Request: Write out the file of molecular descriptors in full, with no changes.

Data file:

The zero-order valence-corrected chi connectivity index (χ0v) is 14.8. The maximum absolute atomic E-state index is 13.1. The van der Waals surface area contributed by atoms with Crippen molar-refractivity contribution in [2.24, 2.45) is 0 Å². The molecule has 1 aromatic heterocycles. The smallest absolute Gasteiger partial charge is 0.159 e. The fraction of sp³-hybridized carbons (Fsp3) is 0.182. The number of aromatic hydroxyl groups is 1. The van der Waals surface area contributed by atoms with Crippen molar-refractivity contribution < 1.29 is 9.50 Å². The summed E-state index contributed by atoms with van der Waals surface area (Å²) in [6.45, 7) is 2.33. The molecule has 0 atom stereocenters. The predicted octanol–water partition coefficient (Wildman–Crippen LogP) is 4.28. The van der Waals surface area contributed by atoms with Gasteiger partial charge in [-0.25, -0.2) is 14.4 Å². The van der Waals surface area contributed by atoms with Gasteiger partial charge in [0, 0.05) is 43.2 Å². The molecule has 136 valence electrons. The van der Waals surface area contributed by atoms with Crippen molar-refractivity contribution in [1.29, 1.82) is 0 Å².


The zero-order valence-corrected chi connectivity index (χ0v) is 14.8. The maximum absolute atomic E-state index is 13.1. The van der Waals surface area contributed by atoms with Crippen molar-refractivity contribution in [2.24, 2.45) is 0 Å². The molecule has 1 aromatic heterocycles. The smallest absolute Gasteiger partial charge is 0.159 e. The fraction of sp³-hybridized carbons (Fsp3) is 0.182. The number of aromatic hydroxyl groups is 1. The van der Waals surface area contributed by atoms with Crippen molar-refractivity contribution < 1.29 is 9.50 Å². The summed E-state index contributed by atoms with van der Waals surface area (Å²) in [6.45, 7) is 2.33. The molecule has 0 atom stereocenters. The predicted octanol–water partition coefficient (Wildman–Crippen LogP) is 4.28. The van der Waals surface area contributed by atoms with Gasteiger partial charge in [-0.25, -0.2) is 14.4 Å². The van der Waals surface area contributed by atoms with Gasteiger partial charge in [0, 0.05) is 43.2 Å². The molecule has 136 valence electrons. The van der Waals surface area contributed by atoms with Crippen molar-refractivity contribution in [1.29, 1.82) is 0 Å².